Taking Technology Through the "Valley of Death,"
Physicists Don't Fear Risk
As the History of Physics Entrepreneur-ship (HoPE) project transitions from the interview phase to the analysis phase, new and intriquing insights have begun to bubble to the surface. The project staff have completed 114 interviews with physicist entrepreneurs, 11 interviews with univers-ity intellectual property transfer offices, and two interviews with venture capitalists throughout the U.S. With field trips to Georgia and Colorado remaining on the agenda, we expect to interview another ten to fifteen physicist entrepreneurs and five or six venture capitalists. We’ll then spend the last year of the three-year study coding and analyzing the interviews and other resources and compiling our findings.
Some trends are obvious even though they await formal analysis. That physicist entrepreneurs do not feel they are taking great risk in their entrepreneurial activity is among the most suprising. Physicists are highly skilled in risk analysis and few, if any, appear inclined to venture into activity at which they do not feel confident they will succeed even though they are aware that they are bringing new technologies through what entrepreneurs call the "valley of death." Physicist entrepreneurs do not perceive themselves as great risk takers. Rather they are confident that the innovative technologies they have created will solve important social and commercial problems.
Two other issues surprised us by the degree to which they influenced physics-based innovation in the US. The role of the federal SBIR/STTR programs in providing resources to enable high tech innovation appears critical. SBIR/STTR grants play at least two important roles. At one level they provide critical seed funding for ideas and innovations that have not yet reached a stage that will attract venture capital or angel investment. At another level they provide an essential resource for companies whose technologies are nearly fully developed but have not yet found their proper market and for whom venture capitalists are either unwilling to provide further investment or the founding physicists are unwilling to further dilute their share in the technologies they are transitioning to the marketplace. In both cases the SBIR/STTR programs play essential roles in enabling American innovation and in creating well paying high-tech American jobs.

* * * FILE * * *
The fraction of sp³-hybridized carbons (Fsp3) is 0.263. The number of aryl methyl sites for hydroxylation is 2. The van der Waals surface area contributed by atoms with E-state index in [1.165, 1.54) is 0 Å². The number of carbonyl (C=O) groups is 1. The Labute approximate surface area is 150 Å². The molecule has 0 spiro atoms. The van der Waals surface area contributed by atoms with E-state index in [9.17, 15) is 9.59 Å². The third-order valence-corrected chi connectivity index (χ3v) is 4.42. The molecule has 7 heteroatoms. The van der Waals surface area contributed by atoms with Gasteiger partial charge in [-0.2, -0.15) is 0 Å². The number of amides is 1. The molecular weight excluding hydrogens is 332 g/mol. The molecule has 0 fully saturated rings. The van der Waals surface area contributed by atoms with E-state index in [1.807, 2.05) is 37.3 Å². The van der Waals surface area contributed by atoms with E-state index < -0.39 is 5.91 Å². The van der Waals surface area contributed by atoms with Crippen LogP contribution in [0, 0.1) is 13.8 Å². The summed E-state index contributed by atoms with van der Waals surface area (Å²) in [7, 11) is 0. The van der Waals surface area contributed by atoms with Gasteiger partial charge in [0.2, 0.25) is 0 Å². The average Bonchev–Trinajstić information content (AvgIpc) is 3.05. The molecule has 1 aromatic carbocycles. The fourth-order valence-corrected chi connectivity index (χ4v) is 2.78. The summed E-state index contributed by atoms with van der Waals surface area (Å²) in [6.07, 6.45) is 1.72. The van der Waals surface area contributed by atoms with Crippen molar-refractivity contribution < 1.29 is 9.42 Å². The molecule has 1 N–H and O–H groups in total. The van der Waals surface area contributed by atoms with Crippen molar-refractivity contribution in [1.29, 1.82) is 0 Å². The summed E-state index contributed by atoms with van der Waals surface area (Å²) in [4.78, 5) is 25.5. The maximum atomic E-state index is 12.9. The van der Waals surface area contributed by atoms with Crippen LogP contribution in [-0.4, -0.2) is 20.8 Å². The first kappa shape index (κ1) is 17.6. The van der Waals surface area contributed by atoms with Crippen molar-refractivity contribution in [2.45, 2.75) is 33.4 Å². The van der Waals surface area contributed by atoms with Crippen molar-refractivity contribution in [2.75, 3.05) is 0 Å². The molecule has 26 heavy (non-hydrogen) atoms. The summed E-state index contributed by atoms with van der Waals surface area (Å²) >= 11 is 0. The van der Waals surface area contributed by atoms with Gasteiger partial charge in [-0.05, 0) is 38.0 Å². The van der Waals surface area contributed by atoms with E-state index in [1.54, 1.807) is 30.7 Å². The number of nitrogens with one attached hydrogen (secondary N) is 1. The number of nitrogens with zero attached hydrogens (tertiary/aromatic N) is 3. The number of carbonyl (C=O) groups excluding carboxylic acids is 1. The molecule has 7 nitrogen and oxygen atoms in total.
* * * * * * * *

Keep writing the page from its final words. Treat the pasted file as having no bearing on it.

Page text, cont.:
Finally we were surprised at the degree to which immigrant entrepreneurs appear to play a role in physics based entrepreneurship. Of the 114 entrepreneurs interviewed thus far, nearly one third migrated to the United States, many, but not all, to complete their education here. China and India provided the most immigrant entrepreneurs with six each, followed by Germany and Russia with three each. Japan and Korea both provided two physicist entrepreneurs while Argentina, Brazil, Columbia, Egypt, England, Iran, Ireland, Italy, Jordan, Poland, Romania, Taiwan and Turkey filled out the list of source lands for immigrant physicist entrepreneurs. Another five of the 76 American-born physicist entrepreneurs identified their parents as immigrants. Almost as significant was the view, both by entrepreneurs and venture capital of the importance of immigration to maintaining American competitive advantage. One angel investor told us that venture capital is beginning to move abroad because American immigration policy is discouraging the best and brightest from coming to or staying in the United States. Another immigrant entrepreneur, who began his company in the 1990s, now employing more than 700 and the technological leader in his field, told us that since 9/11 it was easier for foreign students trained in the US to return to their homelands to begin companies; taking the technologies they had developed with them.